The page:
As Dying, and Behold We Live

George Thomas Congreve

Dearly Beloved,

All hail! The peace of God rest on thee; for thou art worthy - unworthy in thyself, but worthy in Jesus. O how blessed it is to feel this!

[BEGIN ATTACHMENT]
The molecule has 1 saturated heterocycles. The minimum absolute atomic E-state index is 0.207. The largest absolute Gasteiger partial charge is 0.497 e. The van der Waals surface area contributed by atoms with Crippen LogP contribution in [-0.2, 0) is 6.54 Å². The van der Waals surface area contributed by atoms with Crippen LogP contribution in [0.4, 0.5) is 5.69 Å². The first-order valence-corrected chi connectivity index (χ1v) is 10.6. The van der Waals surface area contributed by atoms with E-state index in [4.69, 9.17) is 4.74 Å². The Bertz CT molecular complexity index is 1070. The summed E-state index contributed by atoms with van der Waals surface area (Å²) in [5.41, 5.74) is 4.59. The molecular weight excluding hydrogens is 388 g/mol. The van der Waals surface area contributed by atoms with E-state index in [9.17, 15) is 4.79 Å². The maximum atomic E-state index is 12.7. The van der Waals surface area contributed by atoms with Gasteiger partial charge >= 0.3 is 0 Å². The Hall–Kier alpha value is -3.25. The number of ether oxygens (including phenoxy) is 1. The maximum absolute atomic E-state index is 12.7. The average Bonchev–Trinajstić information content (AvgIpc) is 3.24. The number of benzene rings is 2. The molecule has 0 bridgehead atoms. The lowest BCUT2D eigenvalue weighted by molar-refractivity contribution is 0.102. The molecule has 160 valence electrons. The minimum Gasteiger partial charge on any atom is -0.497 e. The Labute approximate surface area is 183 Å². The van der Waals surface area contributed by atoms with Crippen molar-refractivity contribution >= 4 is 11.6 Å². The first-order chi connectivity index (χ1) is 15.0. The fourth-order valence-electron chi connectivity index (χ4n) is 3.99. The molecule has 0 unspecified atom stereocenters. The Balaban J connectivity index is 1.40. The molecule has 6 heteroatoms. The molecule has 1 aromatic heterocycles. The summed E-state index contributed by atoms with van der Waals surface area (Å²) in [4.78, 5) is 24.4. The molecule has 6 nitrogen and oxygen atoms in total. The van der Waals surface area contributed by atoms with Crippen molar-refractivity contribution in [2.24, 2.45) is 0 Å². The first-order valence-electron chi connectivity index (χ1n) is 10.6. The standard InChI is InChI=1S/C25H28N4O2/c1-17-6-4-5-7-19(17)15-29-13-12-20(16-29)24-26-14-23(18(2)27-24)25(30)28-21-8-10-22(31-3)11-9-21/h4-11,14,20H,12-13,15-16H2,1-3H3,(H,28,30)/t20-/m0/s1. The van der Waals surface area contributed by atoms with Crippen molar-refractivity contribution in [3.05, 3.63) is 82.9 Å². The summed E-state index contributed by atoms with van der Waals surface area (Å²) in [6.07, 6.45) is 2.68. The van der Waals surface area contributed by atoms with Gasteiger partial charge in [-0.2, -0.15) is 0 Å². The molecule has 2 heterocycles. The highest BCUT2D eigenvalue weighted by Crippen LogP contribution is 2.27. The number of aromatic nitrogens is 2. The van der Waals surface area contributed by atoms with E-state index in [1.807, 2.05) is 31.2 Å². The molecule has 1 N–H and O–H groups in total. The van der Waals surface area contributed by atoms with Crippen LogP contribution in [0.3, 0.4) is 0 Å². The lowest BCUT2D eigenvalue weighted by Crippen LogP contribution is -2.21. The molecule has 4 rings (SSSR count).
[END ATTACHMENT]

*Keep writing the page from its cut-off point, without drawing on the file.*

No doubt you will be rather disappointed in not having an epistle before; but, my dear friend, you must pardon me, and make all the excuse you can for me, for as soon as I begin to write, my hindrances increase. Oft has my soul been refreshed, and rejoiced for the consolation; while thus communing with my friends in the Lord, which has hitherto been a blessed and desirable employment for me. Satan knows it, too, right well; therefore he prevents, and harasses me as much as he can; insomuch that I, sometimes almost in distraction, think I will never try to write on spiritual things again. A few days ago, a poor woman, in tears, took hold of my hand, and blessed God that, some time since, she saw one of my letters in the "Standard." She said if those were the feelings of a Christian, and I was a Christian, she hoped and believed she was a Christian also. This broke my hard, sorrowful heart, and encouraged me a little to withdraw my hasty conclusion, and leave the event with the Lord. Thus, I had another proof that the Lord was not confined to men of talent, or great abilities, or great light, or learning, or to the most likely means in man's estimation, when he is graciously pleased to comfort his people, or to accomplish his all-wise designs. No, bless his dear holy name, he does and will work by the most unlikely instruments and means, that it may be made the more evident from whence the power comes, that proud pompous man may be humbled, and that he may reserve to himself all the glory. Who could have thought that clay would have been a means, in God's hand, of restoring sight to the blind? Who could have thought that a few poor illiterate fishermen were intended by the God of grace and glory to be the anciently predicted and blessed apostles of the Lamb? Who could have thought that the family of the living God, his chosen, his re: deemed, his beloved ones were to be the poor, despised, and afflicted of this world, and but a very few indeed of the rich, and wise, and noble were to be found amongst that highly-favoured number, had net the Scriptures made it known? Who could have thought that a persecuting Saul was designed to be Paul, the beloved? Who could have thought, when my dear mother and father saw me, their beloved first born, lying in convulsions for nearly a fortnight, and my mother watching without intermission seven nights and days, upwards of fifty years ago, that I should be spared so long to see such wonders, and feel such heavenly blessedness, and be made manifest a vessel of mercy before many witnesses? But time and Almighty grace have proved it true. O, my dear friends, my heart now bleeds and sings with love and praise to the God of my life and salvation for his mercies, and melts in holy wonder at his dear, sacred feet; and would he but give me power and grace sufficient, I do feel that I could gladly spend and be spent for him, who bled, and groaned, and died for me - for me! Ye angels, ye redeemed in glory, thou Holy Comforter on earth, come, witness to the sincerity of my weeping heart - the sum total of all that lie has to bestow my soul craves to possess, feel, and enjoy below; and should I ask more than he deigns to give me while on earth, I know he will pardon me, and not take it amiss at my hands. But, forasmuch as he still tells me to open my mouth wide, and he will fill it, I do feel encouraged to ask of him a living store still; for my desires, at times, are like a flowing brook, which the fulness of him who filleth all in all alone can satisfy. And it is only while I am groaning out my deepest complaints and sorrows to him, I feel I can live. I love thus to groan away my dying life, and it is thus the Lord teaches me to die daily unto sin, and to live to God in the spirit. Dying must be hard work to old Nature; so it is hard work to part with darling sin; and to be daily dying unto sin, and still to feel sin alive in my mortal members, and tormenting me every hour is harder work still; which, together with the life within, that never dies, amounts to Paul's expression: "Dying, and behold we live!" A sweet and solemn surprise, indeed! A parable unto those who are without, but a mystery revealed, and rendered plain to my soul, and to my friend, by the Spirit. Blessed be God for giving me a natural and spiritual birth - the one without the other is not worth having; but, coupled together, is blessed indeed. And for ever adored be the dear name of my Lord, for calling me into the most holy place, to learn and know the secrets of his loving heart; as it is written, "The secret of the Lord is with them who fear him, and who hope in his mercy." My soul loves, and serves, and fears the God of heaven, and hopes still in his mercy. I love him, because his Spirit testifieth that he first loved me, and for all the loving-kindness he has bestowed, and, I trust, will still bestow on me. I serve him, because he has engaged my heart so to do, and because I have hitherto found him so kind, and gracious, and merciful; and because I find and prove that his service is sweet and holy, and perfect freedom. I fear him, not with a slavish, but a filial fear; not as a cruel task-master, as when under the terrors of the law, but as my Lord and Master, Redeemer and Friend, beneath the banner of his love and the gospel law of liberty, with a child-like, holy fear, felt within, lest I should offend such a dear, faithful Friend as he is to me, and cause him to hide his lovely face from me, and refuse to commune with me, which he often does, because I cannot help but sin against him, which makes my soul to groan, being burdened, and causes my life to be as though I were continually dying, and yet could not die. My friend knows well what I mean; therefore does my soul fear to sin against him; not for fear of hell and torments, but for the aforesaid cause, and because I love him and hate sin, and hate myself because I cannot cease from sin, and because I want to spend my worthless, dying life in uninterrupted communion with him, and live always as though I knew I was going to die, and die as triumphantly as I hope o live before the eternal throne above for ever.